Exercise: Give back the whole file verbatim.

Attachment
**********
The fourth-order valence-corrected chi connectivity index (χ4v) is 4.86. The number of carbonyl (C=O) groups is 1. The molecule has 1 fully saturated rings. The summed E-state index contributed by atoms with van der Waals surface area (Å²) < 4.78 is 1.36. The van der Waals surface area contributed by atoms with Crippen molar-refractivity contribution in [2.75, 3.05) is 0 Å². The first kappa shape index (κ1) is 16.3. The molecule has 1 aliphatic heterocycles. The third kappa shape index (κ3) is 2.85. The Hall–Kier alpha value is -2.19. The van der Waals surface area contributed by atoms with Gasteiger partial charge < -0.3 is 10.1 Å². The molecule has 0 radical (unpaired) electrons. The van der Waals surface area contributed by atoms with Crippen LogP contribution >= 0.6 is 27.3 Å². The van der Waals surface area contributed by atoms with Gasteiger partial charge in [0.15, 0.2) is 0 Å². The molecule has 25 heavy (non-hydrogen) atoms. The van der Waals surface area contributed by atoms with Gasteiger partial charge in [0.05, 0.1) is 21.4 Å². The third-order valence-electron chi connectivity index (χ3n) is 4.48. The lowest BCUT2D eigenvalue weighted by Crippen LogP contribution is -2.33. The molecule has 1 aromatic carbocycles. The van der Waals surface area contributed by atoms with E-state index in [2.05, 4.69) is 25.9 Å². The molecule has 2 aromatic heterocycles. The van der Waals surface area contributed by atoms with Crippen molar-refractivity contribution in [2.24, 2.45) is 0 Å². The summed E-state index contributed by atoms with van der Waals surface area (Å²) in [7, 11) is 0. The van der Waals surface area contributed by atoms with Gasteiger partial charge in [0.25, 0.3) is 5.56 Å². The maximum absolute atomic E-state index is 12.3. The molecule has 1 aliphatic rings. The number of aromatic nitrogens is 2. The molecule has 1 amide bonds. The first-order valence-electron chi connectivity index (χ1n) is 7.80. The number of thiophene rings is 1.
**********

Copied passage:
The fourth-order valence-corrected chi connectivity index (χ4v) is 4.86. The number of carbonyl (C=O) groups is 1. The molecule has 1 fully saturated rings. The summed E-state index contributed by atoms with van der Waals surface area (Å²) < 4.78 is 1.36. The van der Waals surface area contributed by atoms with Crippen molar-refractivity contribution in [2.75, 3.05) is 0 Å². The first kappa shape index (κ1) is 16.3. The molecule has 1 aliphatic heterocycles. The third kappa shape index (κ3) is 2.85. The Hall–Kier alpha value is -2.19. The van der Waals surface area contributed by atoms with Gasteiger partial charge < -0.3 is 10.1 Å². The molecule has 0 radical (unpaired) electrons. The van der Waals surface area contributed by atoms with Crippen LogP contribution >= 0.6 is 27.3 Å². The van der Waals surface area contributed by atoms with Gasteiger partial charge in [0.15, 0.2) is 0 Å². The molecule has 25 heavy (non-hydrogen) atoms. The van der Waals surface area contributed by atoms with Gasteiger partial charge in [0.05, 0.1) is 21.4 Å². The third-order valence-electron chi connectivity index (χ3n) is 4.48. The lowest BCUT2D eigenvalue weighted by Crippen LogP contribution is -2.33. The molecule has 1 aromatic carbocycles. The van der Waals surface area contributed by atoms with E-state index in [2.05, 4.69) is 25.9 Å². The molecule has 2 aromatic heterocycles. The van der Waals surface area contributed by atoms with Crippen molar-refractivity contribution in [2.24, 2.45) is 0 Å². The summed E-state index contributed by atoms with van der Waals surface area (Å²) in [7, 11) is 0. The van der Waals surface area contributed by atoms with Gasteiger partial charge in [0.25, 0.3) is 5.56 Å². The maximum absolute atomic E-state index is 12.3. The molecule has 1 aliphatic rings. The number of aromatic nitrogens is 2. The molecule has 1 amide bonds. The first-order valence-electron chi connectivity index (χ1n) is 7.80. The number of thiophene rings is 1.